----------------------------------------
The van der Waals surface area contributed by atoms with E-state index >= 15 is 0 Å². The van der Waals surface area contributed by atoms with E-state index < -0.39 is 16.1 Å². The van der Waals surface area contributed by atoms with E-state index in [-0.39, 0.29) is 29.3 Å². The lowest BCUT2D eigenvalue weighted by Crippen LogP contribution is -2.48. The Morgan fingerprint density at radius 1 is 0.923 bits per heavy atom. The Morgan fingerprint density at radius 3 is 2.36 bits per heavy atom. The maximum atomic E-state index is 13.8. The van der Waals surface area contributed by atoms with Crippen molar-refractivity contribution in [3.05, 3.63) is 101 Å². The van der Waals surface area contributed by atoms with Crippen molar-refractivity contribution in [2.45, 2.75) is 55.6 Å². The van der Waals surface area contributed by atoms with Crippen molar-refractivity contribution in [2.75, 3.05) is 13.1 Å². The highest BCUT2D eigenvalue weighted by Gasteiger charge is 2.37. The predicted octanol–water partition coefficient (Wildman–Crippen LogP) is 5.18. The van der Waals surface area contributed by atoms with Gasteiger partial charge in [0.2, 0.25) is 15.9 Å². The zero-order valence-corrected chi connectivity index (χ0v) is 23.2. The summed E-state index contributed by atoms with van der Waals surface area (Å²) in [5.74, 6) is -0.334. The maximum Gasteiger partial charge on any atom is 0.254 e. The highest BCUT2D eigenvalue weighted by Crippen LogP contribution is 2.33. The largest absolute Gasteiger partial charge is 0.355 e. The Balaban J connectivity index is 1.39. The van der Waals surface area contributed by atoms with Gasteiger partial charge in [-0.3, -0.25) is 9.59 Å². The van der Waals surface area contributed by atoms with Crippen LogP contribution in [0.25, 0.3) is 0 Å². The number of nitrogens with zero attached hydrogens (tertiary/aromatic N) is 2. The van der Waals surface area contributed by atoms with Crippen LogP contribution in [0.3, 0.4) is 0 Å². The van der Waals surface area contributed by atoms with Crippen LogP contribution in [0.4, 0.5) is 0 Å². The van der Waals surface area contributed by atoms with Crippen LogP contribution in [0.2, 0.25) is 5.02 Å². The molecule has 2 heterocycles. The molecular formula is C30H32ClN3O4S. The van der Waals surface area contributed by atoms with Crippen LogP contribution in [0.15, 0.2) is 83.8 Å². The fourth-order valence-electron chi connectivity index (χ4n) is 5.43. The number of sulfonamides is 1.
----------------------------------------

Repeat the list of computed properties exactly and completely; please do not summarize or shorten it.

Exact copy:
The van der Waals surface area contributed by atoms with E-state index >= 15 is 0 Å². The van der Waals surface area contributed by atoms with E-state index < -0.39 is 16.1 Å². The van der Waals surface area contributed by atoms with E-state index in [-0.39, 0.29) is 29.3 Å². The lowest BCUT2D eigenvalue weighted by Crippen LogP contribution is -2.48. The Morgan fingerprint density at radius 1 is 0.923 bits per heavy atom. The Morgan fingerprint density at radius 3 is 2.36 bits per heavy atom. The maximum atomic E-state index is 13.8. The van der Waals surface area contributed by atoms with Crippen molar-refractivity contribution in [3.05, 3.63) is 101 Å². The van der Waals surface area contributed by atoms with Crippen molar-refractivity contribution in [2.45, 2.75) is 55.6 Å². The van der Waals surface area contributed by atoms with Crippen molar-refractivity contribution in [2.75, 3.05) is 13.1 Å². The highest BCUT2D eigenvalue weighted by Gasteiger charge is 2.37. The predicted octanol–water partition coefficient (Wildman–Crippen LogP) is 5.18. The van der Waals surface area contributed by atoms with Gasteiger partial charge in [0.2, 0.25) is 15.9 Å². The zero-order valence-corrected chi connectivity index (χ0v) is 23.2. The summed E-state index contributed by atoms with van der Waals surface area (Å²) in [5.74, 6) is -0.334. The maximum Gasteiger partial charge on any atom is 0.254 e. The highest BCUT2D eigenvalue weighted by Crippen LogP contribution is 2.33. The largest absolute Gasteiger partial charge is 0.355 e. The Balaban J connectivity index is 1.39. The van der Waals surface area contributed by atoms with Gasteiger partial charge in [-0.3, -0.25) is 9.59 Å². The van der Waals surface area contributed by atoms with Crippen LogP contribution in [0.25, 0.3) is 0 Å². The number of nitrogens with zero attached hydrogens (tertiary/aromatic N) is 2. The van der Waals surface area contributed by atoms with Crippen LogP contribution in [0.3, 0.4) is 0 Å². The van der Waals surface area contributed by atoms with Crippen LogP contribution in [0.4, 0.5) is 0 Å². The van der Waals surface area contributed by atoms with Crippen LogP contribution in [0.2, 0.25) is 5.02 Å². The molecule has 2 heterocycles. The molecular formula is C30H32ClN3O4S. The van der Waals surface area contributed by atoms with Crippen LogP contribution in [0.15, 0.2) is 83.8 Å². The fourth-order valence-electron chi connectivity index (χ4n) is 5.43. The number of sulfonamides is 1.